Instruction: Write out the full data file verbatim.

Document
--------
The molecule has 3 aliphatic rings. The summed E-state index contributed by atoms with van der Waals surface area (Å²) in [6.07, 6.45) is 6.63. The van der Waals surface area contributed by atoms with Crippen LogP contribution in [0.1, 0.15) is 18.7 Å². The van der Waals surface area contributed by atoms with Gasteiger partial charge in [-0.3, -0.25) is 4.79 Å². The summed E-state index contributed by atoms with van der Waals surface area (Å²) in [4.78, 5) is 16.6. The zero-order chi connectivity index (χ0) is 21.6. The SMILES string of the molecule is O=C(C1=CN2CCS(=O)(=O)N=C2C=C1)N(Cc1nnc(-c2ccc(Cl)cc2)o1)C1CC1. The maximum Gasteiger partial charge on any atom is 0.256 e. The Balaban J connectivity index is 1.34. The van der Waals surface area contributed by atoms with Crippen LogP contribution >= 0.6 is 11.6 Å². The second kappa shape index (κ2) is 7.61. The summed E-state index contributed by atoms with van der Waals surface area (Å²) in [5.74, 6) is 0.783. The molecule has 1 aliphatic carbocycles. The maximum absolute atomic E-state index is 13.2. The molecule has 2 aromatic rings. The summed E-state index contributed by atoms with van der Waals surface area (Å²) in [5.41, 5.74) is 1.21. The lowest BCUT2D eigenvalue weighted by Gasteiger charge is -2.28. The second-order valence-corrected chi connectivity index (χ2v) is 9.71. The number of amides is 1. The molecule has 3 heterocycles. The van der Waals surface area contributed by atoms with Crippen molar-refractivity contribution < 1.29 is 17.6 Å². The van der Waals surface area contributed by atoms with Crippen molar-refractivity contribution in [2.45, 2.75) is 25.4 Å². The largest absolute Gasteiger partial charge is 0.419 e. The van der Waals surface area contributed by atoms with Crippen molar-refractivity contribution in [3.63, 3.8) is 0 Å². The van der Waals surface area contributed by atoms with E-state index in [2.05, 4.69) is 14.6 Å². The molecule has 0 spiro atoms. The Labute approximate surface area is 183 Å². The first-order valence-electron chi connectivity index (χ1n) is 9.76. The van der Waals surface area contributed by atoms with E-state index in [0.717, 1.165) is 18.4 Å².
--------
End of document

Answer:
The molecule has 3 aliphatic rings. The summed E-state index contributed by atoms with van der Waals surface area (Å²) in [6.07, 6.45) is 6.63. The van der Waals surface area contributed by atoms with Crippen LogP contribution in [0.1, 0.15) is 18.7 Å². The van der Waals surface area contributed by atoms with Gasteiger partial charge in [-0.3, -0.25) is 4.79 Å². The summed E-state index contributed by atoms with van der Waals surface area (Å²) in [4.78, 5) is 16.6. The zero-order chi connectivity index (χ0) is 21.6. The SMILES string of the molecule is O=C(C1=CN2CCS(=O)(=O)N=C2C=C1)N(Cc1nnc(-c2ccc(Cl)cc2)o1)C1CC1. The maximum Gasteiger partial charge on any atom is 0.256 e. The Balaban J connectivity index is 1.34. The van der Waals surface area contributed by atoms with Crippen LogP contribution >= 0.6 is 11.6 Å². The second kappa shape index (κ2) is 7.61. The summed E-state index contributed by atoms with van der Waals surface area (Å²) in [5.74, 6) is 0.783. The molecule has 1 aliphatic carbocycles. The maximum absolute atomic E-state index is 13.2. The molecule has 2 aromatic rings. The summed E-state index contributed by atoms with van der Waals surface area (Å²) in [5.41, 5.74) is 1.21. The lowest BCUT2D eigenvalue weighted by Gasteiger charge is -2.28. The second-order valence-corrected chi connectivity index (χ2v) is 9.71. The number of amides is 1. The molecule has 3 heterocycles. The van der Waals surface area contributed by atoms with Crippen molar-refractivity contribution < 1.29 is 17.6 Å². The van der Waals surface area contributed by atoms with Crippen molar-refractivity contribution in [2.45, 2.75) is 25.4 Å². The largest absolute Gasteiger partial charge is 0.419 e. The van der Waals surface area contributed by atoms with Crippen molar-refractivity contribution in [3.63, 3.8) is 0 Å². The van der Waals surface area contributed by atoms with E-state index in [2.05, 4.69) is 14.6 Å². The molecule has 0 spiro atoms. The Labute approximate surface area is 183 Å². The first-order valence-electron chi connectivity index (χ1n) is 9.76. The van der Waals surface area contributed by atoms with E-state index in [0.717, 1.165) is 18.4 Å².